Introduction Obstructive Sleep Apnea (OSA) is a condition defined by the collapse of the upper airway and cessation of respiration during sleep. The resulting hypoventilation leads to intermittent nocturnal hypoxia and increased arterial pCO2 (hypercapnia). Control of ventilation is largely dependent on two interactive pathways, the central and peripheral chemoreceptors. Both chemoreceptors’ respond to H+ ions liberated as a result of the presence of CO2. However, the peripheral chemoreceptors also respond to hypoxia particularly when PaO2 falls below 70 Torr. Hypoxia has a synergistic effect on the ventilatory response to CO2. Our study therefore investigated the ventilatory response to CO2 with and without the presence of moderate hypoxia to determine whether the central and/or peripheral chemoreflex response to CO2 is modified with the development of OSA.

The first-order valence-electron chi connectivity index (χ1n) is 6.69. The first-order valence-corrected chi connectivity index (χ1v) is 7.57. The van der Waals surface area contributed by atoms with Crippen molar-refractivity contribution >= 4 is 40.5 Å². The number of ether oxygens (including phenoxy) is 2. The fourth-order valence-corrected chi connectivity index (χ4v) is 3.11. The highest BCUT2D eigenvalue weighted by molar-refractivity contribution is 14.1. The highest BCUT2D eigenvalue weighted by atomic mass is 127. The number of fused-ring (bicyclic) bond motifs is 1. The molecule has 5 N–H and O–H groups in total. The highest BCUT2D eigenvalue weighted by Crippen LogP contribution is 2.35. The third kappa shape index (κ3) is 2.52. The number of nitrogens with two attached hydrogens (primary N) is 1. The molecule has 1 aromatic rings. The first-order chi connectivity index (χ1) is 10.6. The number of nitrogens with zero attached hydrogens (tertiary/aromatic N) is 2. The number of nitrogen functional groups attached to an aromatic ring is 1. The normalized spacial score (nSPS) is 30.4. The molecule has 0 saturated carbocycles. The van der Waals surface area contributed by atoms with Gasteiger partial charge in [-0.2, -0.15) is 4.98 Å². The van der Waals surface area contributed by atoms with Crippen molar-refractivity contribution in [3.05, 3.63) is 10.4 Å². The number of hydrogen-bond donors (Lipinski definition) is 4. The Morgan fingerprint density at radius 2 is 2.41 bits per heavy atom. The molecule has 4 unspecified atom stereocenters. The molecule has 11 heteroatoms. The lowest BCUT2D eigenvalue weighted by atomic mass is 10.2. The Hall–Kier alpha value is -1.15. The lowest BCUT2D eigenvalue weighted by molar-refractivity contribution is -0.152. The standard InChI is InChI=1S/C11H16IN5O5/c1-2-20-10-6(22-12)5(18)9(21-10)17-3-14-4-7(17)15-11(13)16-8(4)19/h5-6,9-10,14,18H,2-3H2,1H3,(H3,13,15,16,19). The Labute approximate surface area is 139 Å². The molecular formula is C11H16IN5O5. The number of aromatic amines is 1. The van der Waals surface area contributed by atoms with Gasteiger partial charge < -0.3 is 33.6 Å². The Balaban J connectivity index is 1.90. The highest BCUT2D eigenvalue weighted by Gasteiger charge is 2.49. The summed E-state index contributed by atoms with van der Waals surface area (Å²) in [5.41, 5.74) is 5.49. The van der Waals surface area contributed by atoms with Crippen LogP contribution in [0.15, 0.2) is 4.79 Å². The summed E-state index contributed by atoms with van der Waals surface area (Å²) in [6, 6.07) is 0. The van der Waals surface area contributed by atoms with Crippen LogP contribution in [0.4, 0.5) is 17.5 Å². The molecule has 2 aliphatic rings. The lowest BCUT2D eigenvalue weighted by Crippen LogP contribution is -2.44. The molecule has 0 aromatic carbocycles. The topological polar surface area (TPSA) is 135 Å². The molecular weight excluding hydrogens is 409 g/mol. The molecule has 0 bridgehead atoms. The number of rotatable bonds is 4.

Methods The ventilatory response to CO2 amongst 33 newly diagnosed male OSA patients (AHI: 32.6 ± 24.8; age: 53.1 ± 10.3 years, BMI: 36.4 ± 6.8 kg/m2) was measured whilst breathing four different gas mixtures balanced with N2 (Mixture 1: ambient air; mixture 2: 25% O2/6% CO2; mixture 3: 13% O2; mixture 4: 13% O2/6% CO2). The minute ventilation of each participant, normalised by their body surface area (BSA), was recorded with subjects blinded to the order of test gases. Additionally, fasted venous blood samples were taken to assess plasma leptin concentrations.
Results Mild and moderate OSA patients (AHI: 13.76 ± 7.01) revealed a significantly (p <.01) greater change in their ventilatory response to the hyperoxic-hypercapnic gas mixture (5.22 ± 1.95 l x min-1 x BSA-1) compared to severe OSA patients (AHI: 55.31 ± 18.25) (3.26 ± 1.64 l x min-1 x BSA-1). There was no significant change in ventilation between the hyperoxic and hypoxic-hypercapnic conditions in both groups. A significant negative correlation (r = -0.39; p <.05) was found between AHI and ventilation change (l x min-1 x BSA-1) to the hyperoxic-hypercapnic gas mixture.
Conclusion These findings suggest the reduced ventilatory response to hypercapnia amongst severe OSA patients is likely a result of adaptation to the central chemoreceptors.